Patrice Johnson concurred, “The idea of letting military spouses vote electronically outside the secure CAC system is preposterous, let alone overseas ex-patriots, or so-called ex-pats. We can’t even verify that they are real people, let alone that they are citizens."
To register to vote absentee as an overseas resident, a registrant need only go online and complete the current Federal Post Card Application. “No social security number? No problem. No driver’s license or ID? No problem. No U.S. address? No problem. Just check the box, pick an address, and attest that you’re a citizen. You qualify to vote overseas absentee.”
Highlights and comments added to U.S. Federal Post Card Application form by Verity Vote.
Source: https://www.fvap.gov/r3/fpca/my-information. Highlights and inserted comments by VerityVote.us
Sen. Johnson introduced SB 311 in 2021. At the time, Pure Integrity Michigan Elections (PIME) opposed the bill in a written statement. Patrice Johnson testified at the hearing, saying, “Do not open the door to online voting with electronic signatures.”
Even so, the bill passed both Republican-controlled chambers, and Gov. Gretchen Whitmer signed it into law on October 7, 2022
Now, it appears, PIME’s worst fears for voter rights could become reality.
Government agencies and congressional bodies warn against electronic voting.
Patrice Johnson feared Wojno’s move was a precursor to throwing open elections for internet voting domestic to the U.S. as well as abroad. “We’re rolling out the welcome mat to the whole world to interfere and vote in our elections.”
She urged Michigan residents to contact their Representative or Senator and urge them to vote No on Senate Bill 0177. The Chairs of the Senate Elections & Ethics Committee may be reached at these email addresses:
Chair: Jeremy Moss (D) https://senatedems.com/moss/
Majority Vice Chair: (D) https://senatedems.com/wojno/
Minority Vice Chair: Ruth Johnson (R) https://www.senatorruthjohnson.com/
Dangers of online voting
Journal of Cybersecurity, Feb. 16, 2021:
“Online voting systems are vulnerable to serious failures: attack that are larger scale, harder to detect, and easier to execute than analogous attacks against paper-ballot-based voting systems.”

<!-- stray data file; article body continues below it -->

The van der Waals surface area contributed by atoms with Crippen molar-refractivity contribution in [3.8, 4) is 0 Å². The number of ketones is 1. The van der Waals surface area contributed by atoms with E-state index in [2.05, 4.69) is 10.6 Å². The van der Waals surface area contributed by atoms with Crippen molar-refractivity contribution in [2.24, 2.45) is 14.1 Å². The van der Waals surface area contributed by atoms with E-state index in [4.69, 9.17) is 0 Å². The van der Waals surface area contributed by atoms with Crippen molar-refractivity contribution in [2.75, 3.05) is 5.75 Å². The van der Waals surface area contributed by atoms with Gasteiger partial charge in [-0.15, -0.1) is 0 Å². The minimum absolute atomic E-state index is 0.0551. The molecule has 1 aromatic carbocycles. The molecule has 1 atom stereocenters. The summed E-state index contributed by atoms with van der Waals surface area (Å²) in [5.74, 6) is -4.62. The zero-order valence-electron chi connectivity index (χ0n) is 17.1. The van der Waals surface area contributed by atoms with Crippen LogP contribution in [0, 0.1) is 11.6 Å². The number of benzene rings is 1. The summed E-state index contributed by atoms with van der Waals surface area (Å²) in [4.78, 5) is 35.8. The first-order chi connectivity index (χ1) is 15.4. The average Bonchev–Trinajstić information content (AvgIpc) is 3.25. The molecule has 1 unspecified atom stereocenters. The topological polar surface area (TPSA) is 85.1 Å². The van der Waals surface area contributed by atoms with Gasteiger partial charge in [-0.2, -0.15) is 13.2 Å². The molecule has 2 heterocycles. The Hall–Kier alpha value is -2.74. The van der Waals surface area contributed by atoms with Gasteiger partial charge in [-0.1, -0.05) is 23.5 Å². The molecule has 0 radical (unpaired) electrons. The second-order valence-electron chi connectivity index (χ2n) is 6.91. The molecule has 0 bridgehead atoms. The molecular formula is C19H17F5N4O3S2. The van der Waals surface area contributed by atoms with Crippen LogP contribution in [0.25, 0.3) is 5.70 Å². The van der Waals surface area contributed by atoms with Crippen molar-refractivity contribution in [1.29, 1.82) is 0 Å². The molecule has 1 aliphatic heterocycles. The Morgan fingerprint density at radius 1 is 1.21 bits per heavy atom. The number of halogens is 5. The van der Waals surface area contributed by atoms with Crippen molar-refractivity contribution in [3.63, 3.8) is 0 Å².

"Internet voting, electronic ballots and even blockchain voting “greatly increase the risk of undetectable, nation-scale election failures.”
"More importantly, given the current state of computer security, any turnout increase derived from internet- or blockchain-based voting would come at the cost of losing meaningful assurance that votes have been counted as they were cast and not undetectably altered or discarded.”
U.S. Senate Select Committee on Intelligence, July 25, 2019
“States should resist pushes for online voting. One main argument for voting online is to allow members of the military easier access to their fundamental right to vote while deployed. While the Committee agrees states should take great pains to ensure members of the military get to vote for the elected officials, no system of online voting has yet established itself as secure.”
“Risk Management for Electronic Ballot Delivery, Marking, and Return,” National Institute of Standards and Technology, May 2020:
“If election officials choose or are mandated by state law to employ this high-risk process, its use should be limited to voters who have no other means to return their ballot.”
Regarding email return of ballots:…“election officials should be aware…email may be viewed or tampered with at multiple places in the transmission process, and emails can also be forged to appear as if they were sent from a different address.”